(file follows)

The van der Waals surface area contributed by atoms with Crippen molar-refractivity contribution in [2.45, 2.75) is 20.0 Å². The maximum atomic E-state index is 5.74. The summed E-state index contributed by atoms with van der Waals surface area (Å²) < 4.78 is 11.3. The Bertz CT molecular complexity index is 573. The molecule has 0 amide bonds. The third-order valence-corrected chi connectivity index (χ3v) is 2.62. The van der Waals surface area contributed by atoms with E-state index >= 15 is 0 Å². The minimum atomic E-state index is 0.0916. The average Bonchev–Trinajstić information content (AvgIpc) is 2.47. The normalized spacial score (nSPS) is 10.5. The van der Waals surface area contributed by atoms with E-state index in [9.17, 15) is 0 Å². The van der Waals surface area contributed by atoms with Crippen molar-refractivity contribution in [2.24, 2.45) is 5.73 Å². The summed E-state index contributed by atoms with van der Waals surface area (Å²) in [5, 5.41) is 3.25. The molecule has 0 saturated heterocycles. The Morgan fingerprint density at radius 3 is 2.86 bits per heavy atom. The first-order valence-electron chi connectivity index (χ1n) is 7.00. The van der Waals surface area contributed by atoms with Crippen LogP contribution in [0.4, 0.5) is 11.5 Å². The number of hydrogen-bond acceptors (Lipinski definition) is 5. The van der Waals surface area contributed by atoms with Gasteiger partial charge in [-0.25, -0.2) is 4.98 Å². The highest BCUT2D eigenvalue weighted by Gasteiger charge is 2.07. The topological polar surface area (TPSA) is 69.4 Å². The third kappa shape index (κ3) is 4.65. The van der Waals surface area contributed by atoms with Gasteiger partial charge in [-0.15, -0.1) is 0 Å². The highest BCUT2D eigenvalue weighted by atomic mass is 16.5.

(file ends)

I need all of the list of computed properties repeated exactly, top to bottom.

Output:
The van der Waals surface area contributed by atoms with Crippen molar-refractivity contribution in [2.45, 2.75) is 20.0 Å². The maximum atomic E-state index is 5.74. The summed E-state index contributed by atoms with van der Waals surface area (Å²) < 4.78 is 11.3. The Bertz CT molecular complexity index is 573. The molecule has 0 amide bonds. The third-order valence-corrected chi connectivity index (χ3v) is 2.62. The van der Waals surface area contributed by atoms with E-state index >= 15 is 0 Å². The minimum atomic E-state index is 0.0916. The average Bonchev–Trinajstić information content (AvgIpc) is 2.47. The normalized spacial score (nSPS) is 10.5. The van der Waals surface area contributed by atoms with E-state index in [9.17, 15) is 0 Å². The van der Waals surface area contributed by atoms with Crippen molar-refractivity contribution in [2.24, 2.45) is 5.73 Å². The summed E-state index contributed by atoms with van der Waals surface area (Å²) in [5, 5.41) is 3.25. The molecule has 0 saturated heterocycles. The Morgan fingerprint density at radius 3 is 2.86 bits per heavy atom. The first-order valence-electron chi connectivity index (χ1n) is 7.00. The van der Waals surface area contributed by atoms with Crippen LogP contribution in [0.4, 0.5) is 11.5 Å². The number of hydrogen-bond acceptors (Lipinski definition) is 5. The van der Waals surface area contributed by atoms with Gasteiger partial charge in [-0.25, -0.2) is 4.98 Å². The highest BCUT2D eigenvalue weighted by Gasteiger charge is 2.07. The topological polar surface area (TPSA) is 69.4 Å². The third kappa shape index (κ3) is 4.65. The van der Waals surface area contributed by atoms with Gasteiger partial charge in [-0.15, -0.1) is 0 Å². The highest BCUT2D eigenvalue weighted by atomic mass is 16.5.